To the editor,
Canada’s national public broadcaster carried a short televised interview with Green Party Leader Elizabeth May on Oct. 30.
She was sitting at a kitchen table that looked a little worse for wear, and in need of a coat of varnish — allow me to emphasize that reference is made about the dilapidated state of the table, and not necessarily the person sitting at it.
Loquacious Liz declared interest in procuring the position of Speaker in the next parliament, and put forth her credentials as “being completely non-partisan and fully understanding parliamentary procedure.”
She said that she contemplated applying for the Speaker’s position in 2015, but was in Paris at the UN Climate Change Conference (COP 21) when nominations were being processed. No mention was made of her well-publicized and highly-embarrassing foul-mouthed outburst in front of parliamentarians at the National Press Gallery dinner a mere six months earlier on May 11, 2015.
A sane-minded observer may conclude that kind of public misbehaviour in front of her peers and the world’s media would exclude any parliamentarian from holding the prestigious role of Speaker.
May’s boasts of her stellar parliamentary record since first elected in 2011, but many Canadians best remember her for protesting Conservative MP Michelle Rempel’s use of a colourful phrase in a debate on Nov. 16, 2016. Ms. Rempel had beseeched the Liberal government not to ignore her home province of Alberta like a “fart in the room.”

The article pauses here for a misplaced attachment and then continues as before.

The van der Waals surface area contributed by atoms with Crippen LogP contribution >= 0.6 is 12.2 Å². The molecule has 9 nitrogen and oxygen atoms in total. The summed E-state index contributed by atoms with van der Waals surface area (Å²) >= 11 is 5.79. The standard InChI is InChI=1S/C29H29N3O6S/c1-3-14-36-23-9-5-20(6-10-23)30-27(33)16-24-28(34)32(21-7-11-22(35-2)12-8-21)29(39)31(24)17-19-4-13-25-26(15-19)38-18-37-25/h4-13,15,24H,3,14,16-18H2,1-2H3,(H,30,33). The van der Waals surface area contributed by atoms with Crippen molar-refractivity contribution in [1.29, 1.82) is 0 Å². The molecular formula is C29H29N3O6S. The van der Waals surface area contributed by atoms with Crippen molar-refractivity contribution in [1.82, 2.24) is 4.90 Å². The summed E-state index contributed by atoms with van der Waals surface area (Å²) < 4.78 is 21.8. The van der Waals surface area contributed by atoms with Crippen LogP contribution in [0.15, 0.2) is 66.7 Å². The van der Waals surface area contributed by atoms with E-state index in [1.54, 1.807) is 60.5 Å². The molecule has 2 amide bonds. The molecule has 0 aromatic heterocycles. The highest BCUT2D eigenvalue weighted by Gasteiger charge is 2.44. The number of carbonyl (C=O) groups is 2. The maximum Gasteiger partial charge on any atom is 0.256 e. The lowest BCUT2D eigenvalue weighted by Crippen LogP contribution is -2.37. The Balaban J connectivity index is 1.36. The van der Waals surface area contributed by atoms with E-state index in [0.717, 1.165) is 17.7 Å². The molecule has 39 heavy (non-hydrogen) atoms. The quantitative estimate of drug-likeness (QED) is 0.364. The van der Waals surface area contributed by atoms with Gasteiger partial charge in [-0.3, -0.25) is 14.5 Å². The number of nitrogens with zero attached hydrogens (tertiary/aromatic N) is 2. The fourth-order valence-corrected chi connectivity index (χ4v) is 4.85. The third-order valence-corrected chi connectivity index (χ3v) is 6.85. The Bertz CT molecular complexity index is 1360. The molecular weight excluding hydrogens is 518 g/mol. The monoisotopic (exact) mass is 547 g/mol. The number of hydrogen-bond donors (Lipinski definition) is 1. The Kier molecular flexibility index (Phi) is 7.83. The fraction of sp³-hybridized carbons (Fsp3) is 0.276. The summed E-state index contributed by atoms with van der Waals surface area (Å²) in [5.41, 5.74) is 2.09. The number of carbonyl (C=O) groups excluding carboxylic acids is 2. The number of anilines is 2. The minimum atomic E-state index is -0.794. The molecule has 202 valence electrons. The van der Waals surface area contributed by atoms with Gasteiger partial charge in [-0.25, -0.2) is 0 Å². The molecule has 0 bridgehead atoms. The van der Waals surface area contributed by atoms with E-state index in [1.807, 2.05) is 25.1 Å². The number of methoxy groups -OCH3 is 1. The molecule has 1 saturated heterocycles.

May, whose party caucus for most of her time in Ottawa has numbered one, had to grab any possible way of making herself heard in the House of Commons. She chose to turn the parliament into the theatre of the absurd, when indignantly standing on a point of order to complain vehemently about Rempel’s use of such a colourful phrase.
In so doing, May would dramatically only bring herself to spell out the word “f-a-r-t”, as if it was such a decidedly disgusting word that George Carlin included in his seven words never to be used on television.
Without a doubt that interruption was May’s parliamentary zenith or nadir, depending on your point of view.
The Green Party once again failed to live up to expectations in the just concluded federal election, and she has already declared that she wants to relinquish the party leadership, sooner rather than later. There has never been a microphone nor television camera that May has not had a love affair with.
Canadians have to wonder if she could be seeking a little fame before retirement, having seen how the Speaker of the British House of Commons became an international media figure during the Brexit debates by bellowing “Order! Order!”